Smell

That's right. If you close your eyes, you can almost smell the technology.

April 03, 2000|By Carolyn Said | Carolyn Said,san francisco chronicle

Quick, what does the Web really need?

If you said more eloquence and fewer dancing cursors, clearly you don't have what it takes to be a high-stakes dot-com wheeler and dealer.

The right answer: Smells.

So says an Oakland, Calif., company that has invented a computer add-on that can produce hundreds of odors on command.

Buying perfume online? Plug DigiScents Inc.'s iSmell into your PC and you can sniff before you spend. Sending an e-mail love letter? Bathe it in the aroma of a dozen roses (cheaper than the real thing). Addicted to Soldier of Fortune? Smell the blood, sweat and tears of your enemies as you rend them limb by limb.

It sounds absurd.

But that's what people in the '20s first said about movies with sound, counter Joel Bellenson and Dexster Smith, DigiScents' founders. They have lined up $10 million in financial backing and say they have e-commerce and game firms who are eager to give customers a new sensory experience.

"This offers another dimension of communications, not just automated scratch 'n' sniff," Smith said. Having a PC-connected personal scent dispenser "opens up a whole new world to the average person."

And, yes, these guys can smell the money.

DigiScents hopes to sign up licensees e-commerce companies selling everything from body lotions to wine, and game firms that want their games to be immersive experiences to subsidize their $200 device, infusing the world with several hundred thousand iSmell boxes soon after it's ready for prime time. They project its U.S. release for early next year.

"Having that peripheral actually print a sample for you could be a very, very powerful way to sell fragrance on the Internet," said Jim Kenney, chief executive of Sephora.com, a leading online store for perfume, cosmetics and body care products. He declined to say whether Sephora would use the iSmell.

Lingering like the stench of month-old cottage cheese is the question: Do computer users really want to sniff while they surf?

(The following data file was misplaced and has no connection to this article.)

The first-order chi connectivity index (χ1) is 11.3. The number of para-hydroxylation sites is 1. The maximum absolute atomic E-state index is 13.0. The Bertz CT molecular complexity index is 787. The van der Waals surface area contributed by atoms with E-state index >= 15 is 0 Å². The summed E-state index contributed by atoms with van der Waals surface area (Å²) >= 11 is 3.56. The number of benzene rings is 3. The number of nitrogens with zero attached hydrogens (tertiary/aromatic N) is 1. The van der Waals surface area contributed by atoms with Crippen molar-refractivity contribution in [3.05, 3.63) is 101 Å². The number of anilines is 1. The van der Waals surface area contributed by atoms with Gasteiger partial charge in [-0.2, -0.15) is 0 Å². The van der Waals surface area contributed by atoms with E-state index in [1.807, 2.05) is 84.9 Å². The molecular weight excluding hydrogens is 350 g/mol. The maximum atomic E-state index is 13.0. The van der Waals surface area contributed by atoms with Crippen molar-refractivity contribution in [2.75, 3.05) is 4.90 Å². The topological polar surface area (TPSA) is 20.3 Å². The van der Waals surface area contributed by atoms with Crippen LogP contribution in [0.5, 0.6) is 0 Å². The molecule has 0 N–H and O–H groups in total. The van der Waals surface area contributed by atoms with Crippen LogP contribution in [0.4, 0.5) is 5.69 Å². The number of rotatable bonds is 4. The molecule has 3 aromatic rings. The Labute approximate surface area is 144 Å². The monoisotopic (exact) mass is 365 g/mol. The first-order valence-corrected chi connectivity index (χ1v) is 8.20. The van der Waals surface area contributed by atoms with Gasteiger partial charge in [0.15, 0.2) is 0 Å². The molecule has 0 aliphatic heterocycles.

"The downside of the whole computing experience is that it can be kind of sterile," said Jim Penhune, an analyst with the Yankee Group in Boston. "But also one of the nice things about this flat, visually oriented medium is that you don't get involved with some intrusions you deal with in daily life, like smells. I'm not sure how many consumers will be eager to have that much smelling going on as part of their computing experience," he said.

"I think people who are keenly aware of the olfactory world would find it an addition to their current activities," said Charles Wysocki, a neuroscientist with Monell Chemical Senses Center, a Philadelphia research institute that investigates taste and smell. "But there might be different acceptance depending on the context."

Inhaling bursts of fragrance along with Web ads "might feel like an invasion of privacy," he said, while experiencing scents in games "could create a heightened awareness."

Marketers have increasingly exploited the power of scent. "There's a trend toward multisensory environments in retail and public spaces," said Terry Molnar, director of the Olfactory Research Fund, a New York nonprofit group that funds aroma studies.

Shopping malls pump out the smell of fresh-baked cookies or use fir scents to stimulate thoughts of holiday presents. Used-car dealers spray "new car smell" on their vehicles to send a subliminal message that they're factory fresh. Hotels give their lobbies a whiff of ocean spray or woods to create a welcoming environment.

In 1998, Bellenson and Smith were kicking back in Florida, busy "being retired bachelors," when they were "swept away with the sensory experience the ocean, suntan lotion, perfume, food," Bellenson said. That triggered a brainstorm: They would create a way to digitize scents and transmit them over electronic media.

"Our vision is to empower people to gain mastery over scented media," Bellenson said.

Forget sticky, the mantra for most Web sites. These guys want to make sites stinky.

Bellenson and Smith envision music lovers composing "scent tracks" to accompany favorite tunes and videos, people crafting their own fragrances online, aromatherapy over the Net. "Millions of people could become scentographers" using scent as a medium of self-expression Smith said.

DigiScents says a major corporation, "the Disney of consumer products," has licensed the technology, but won't disclose its plans for two months.

By summer DigiScents plans to open the "Snortal," a "scented portal" where Web surfers can flock to engage in aromatic behavior, like sending smelly e-mail. The company persuaded RealNetworks to add DigiScents software to its RealPlayer, which means its 80 million users will be able to plug and play, er, sniff, the iSmell boxes.

And Bellenson and Smith are talking to advertising, music and movie companies about potential deals.

Besides licensing the technology to companies, DigiScents plans to make money by selling replacement cartridges of "primary odors" for the devices at $25 to $35 a pop.

Bellenson and Smith have traveled the startup road together before: In 1991, they founded the Oakland biotech firm Pangea, which makes software for researching gene sequences, and have since bowed out of its day-to-day operations. Now renamed DoubleTwist.com, the company is about to go public.

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